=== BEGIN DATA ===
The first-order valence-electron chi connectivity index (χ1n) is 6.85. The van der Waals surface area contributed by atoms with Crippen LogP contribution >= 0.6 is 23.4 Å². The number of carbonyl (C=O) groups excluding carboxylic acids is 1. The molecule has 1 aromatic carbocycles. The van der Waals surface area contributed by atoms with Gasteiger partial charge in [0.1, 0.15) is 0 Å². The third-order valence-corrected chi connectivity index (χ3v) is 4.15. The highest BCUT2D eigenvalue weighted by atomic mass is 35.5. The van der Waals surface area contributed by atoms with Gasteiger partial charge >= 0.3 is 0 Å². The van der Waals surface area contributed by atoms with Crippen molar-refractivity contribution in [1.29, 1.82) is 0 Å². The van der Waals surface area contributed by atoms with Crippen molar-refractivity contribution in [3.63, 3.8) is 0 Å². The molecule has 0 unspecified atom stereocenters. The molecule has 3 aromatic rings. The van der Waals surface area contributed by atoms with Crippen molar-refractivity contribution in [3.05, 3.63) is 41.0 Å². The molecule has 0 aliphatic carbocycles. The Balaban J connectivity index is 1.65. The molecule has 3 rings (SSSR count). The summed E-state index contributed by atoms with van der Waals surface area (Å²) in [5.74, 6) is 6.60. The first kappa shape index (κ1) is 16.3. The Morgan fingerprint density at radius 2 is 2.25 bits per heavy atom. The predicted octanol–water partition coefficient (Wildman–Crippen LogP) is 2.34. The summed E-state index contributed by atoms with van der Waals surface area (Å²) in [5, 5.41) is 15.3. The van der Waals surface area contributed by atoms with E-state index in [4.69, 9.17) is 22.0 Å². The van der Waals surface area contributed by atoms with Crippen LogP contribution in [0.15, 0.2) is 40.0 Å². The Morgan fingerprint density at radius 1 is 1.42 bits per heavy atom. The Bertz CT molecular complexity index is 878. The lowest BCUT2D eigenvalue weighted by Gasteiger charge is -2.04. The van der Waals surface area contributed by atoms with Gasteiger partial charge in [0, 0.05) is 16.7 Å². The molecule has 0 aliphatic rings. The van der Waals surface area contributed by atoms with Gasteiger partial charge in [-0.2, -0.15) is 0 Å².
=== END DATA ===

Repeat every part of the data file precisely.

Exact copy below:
The first-order valence-electron chi connectivity index (χ1n) is 6.85. The van der Waals surface area contributed by atoms with Crippen LogP contribution >= 0.6 is 23.4 Å². The number of carbonyl (C=O) groups excluding carboxylic acids is 1. The molecule has 1 aromatic carbocycles. The van der Waals surface area contributed by atoms with Gasteiger partial charge in [0.1, 0.15) is 0 Å². The third-order valence-corrected chi connectivity index (χ3v) is 4.15. The highest BCUT2D eigenvalue weighted by atomic mass is 35.5. The van der Waals surface area contributed by atoms with Gasteiger partial charge >= 0.3 is 0 Å². The van der Waals surface area contributed by atoms with Crippen molar-refractivity contribution in [1.29, 1.82) is 0 Å². The van der Waals surface area contributed by atoms with Crippen molar-refractivity contribution in [3.63, 3.8) is 0 Å². The molecule has 0 unspecified atom stereocenters. The molecule has 3 aromatic rings. The van der Waals surface area contributed by atoms with Crippen molar-refractivity contribution in [3.05, 3.63) is 41.0 Å². The molecule has 0 aliphatic carbocycles. The Balaban J connectivity index is 1.65. The molecule has 3 rings (SSSR count). The summed E-state index contributed by atoms with van der Waals surface area (Å²) in [5.74, 6) is 6.60. The first kappa shape index (κ1) is 16.3. The Morgan fingerprint density at radius 2 is 2.25 bits per heavy atom. The predicted octanol–water partition coefficient (Wildman–Crippen LogP) is 2.34. The summed E-state index contributed by atoms with van der Waals surface area (Å²) in [5, 5.41) is 15.3. The van der Waals surface area contributed by atoms with E-state index in [4.69, 9.17) is 22.0 Å². The van der Waals surface area contributed by atoms with Crippen LogP contribution in [0.15, 0.2) is 40.0 Å². The Morgan fingerprint density at radius 1 is 1.42 bits per heavy atom. The Bertz CT molecular complexity index is 878. The lowest BCUT2D eigenvalue weighted by Gasteiger charge is -2.04. The van der Waals surface area contributed by atoms with Gasteiger partial charge in [0, 0.05) is 16.7 Å². The molecule has 0 aliphatic rings. The van der Waals surface area contributed by atoms with Gasteiger partial charge in [-0.2, -0.15) is 0 Å².